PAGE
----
Joseph Cincotta of LineSync Architecture, the architect for phase one of the town’s Memorial Hall upgrade project, presented the town’s request and answered questions from the board. Cincotta’s plan for the HVAC equipment deck calls for a 10-foot-by-30-foot steel deck attached to the back of Memorial Hall which would house the two units that provide air conditioning and heating. The deck would sit 15 feet off the ground, its metal supports grounded in frost- and flood-proof cement.
Development Review Board chair Nicki Steel explained to Cincotta that the DRB was only allowed to grant a waiver if the construction of the unit didn’t increase the building’s footprint by 200 square feet. The town is requesting a waiver because the deck plan exceeds the requirement by 100 square feet.
“It’s iffy, you have it on posts,” said Steel. “I’m up in the air as to whether I think what you’re proposing increases the footprint.”
“I think that’s an excellent choice of words, it is up in the air,” said Cincotta. “As technology changes, it can be removed with no effect to the historic building. These are mechanical accoutrements to the building structure that are not considered part of the building per se, no more than sticking an air conditioner out of a window could be considered part of the building.”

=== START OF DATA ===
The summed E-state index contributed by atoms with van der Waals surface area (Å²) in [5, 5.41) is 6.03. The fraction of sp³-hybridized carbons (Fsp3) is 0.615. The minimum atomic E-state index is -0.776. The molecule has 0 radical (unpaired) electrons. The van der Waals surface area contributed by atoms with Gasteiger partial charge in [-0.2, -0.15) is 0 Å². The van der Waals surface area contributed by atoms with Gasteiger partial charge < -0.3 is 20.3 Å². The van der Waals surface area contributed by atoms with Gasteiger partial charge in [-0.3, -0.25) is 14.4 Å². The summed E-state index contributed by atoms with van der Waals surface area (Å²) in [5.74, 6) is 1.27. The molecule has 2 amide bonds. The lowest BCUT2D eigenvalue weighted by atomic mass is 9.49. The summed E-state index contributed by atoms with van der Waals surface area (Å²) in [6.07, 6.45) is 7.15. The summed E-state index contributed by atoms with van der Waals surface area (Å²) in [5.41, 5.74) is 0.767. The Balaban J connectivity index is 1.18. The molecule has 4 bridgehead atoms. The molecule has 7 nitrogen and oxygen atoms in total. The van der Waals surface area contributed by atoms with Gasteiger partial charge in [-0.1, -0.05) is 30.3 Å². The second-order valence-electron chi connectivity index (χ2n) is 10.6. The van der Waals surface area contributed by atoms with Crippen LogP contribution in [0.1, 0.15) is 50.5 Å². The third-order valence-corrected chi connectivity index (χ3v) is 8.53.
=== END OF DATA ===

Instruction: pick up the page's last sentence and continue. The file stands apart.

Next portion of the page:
The need for new units for hot and cold air came about after flooding from Tropical Storm Irene destroyed the old units located in the basement. Town manager Scott Murphy said that the town may only be able to afford installing a heating unit in the fall, and an air conditioning unit in the future.
Board member Andy Schindel said that upon viewing the plans, he wondered if the amount of walking room on the deck could be condensed to make the structure comply with the 200-foot ordinance.
“You’re welcome to challenge the information,” said Cincotta, “but this size, 10 by 30, was given to me as the requirement and I trust my engineer to give me accurate information. These generally are on rooftops, this is a rooftop unit.” Cincotta also said the measurements were the minimum clearance for servicing the units and not a centimeter more.
When questioned on the aesthetics of the unit, Cincotta told the board that the units would be no louder than those at the neighboring Crafts Inn and would not be required to run at all times, but would be used during performances.
Cincotta also told the board that while attached to the building, the deck was not an addition. “Not by any stretch of code is this an addition. If the air-conditioning unit was on the ground as they often are, it would not be considered an addition, so if you choose to be conservative and more restrictive that way it would be an unusual decision.”
The town is also applying for construction of a handicap ramp to be allowed in the existing footprint of a ramp that no longer meets safety requirements. The ramp would be made of wood with a metal handrail.
The DRB has 45 days to come up with a decision on granting the waiver.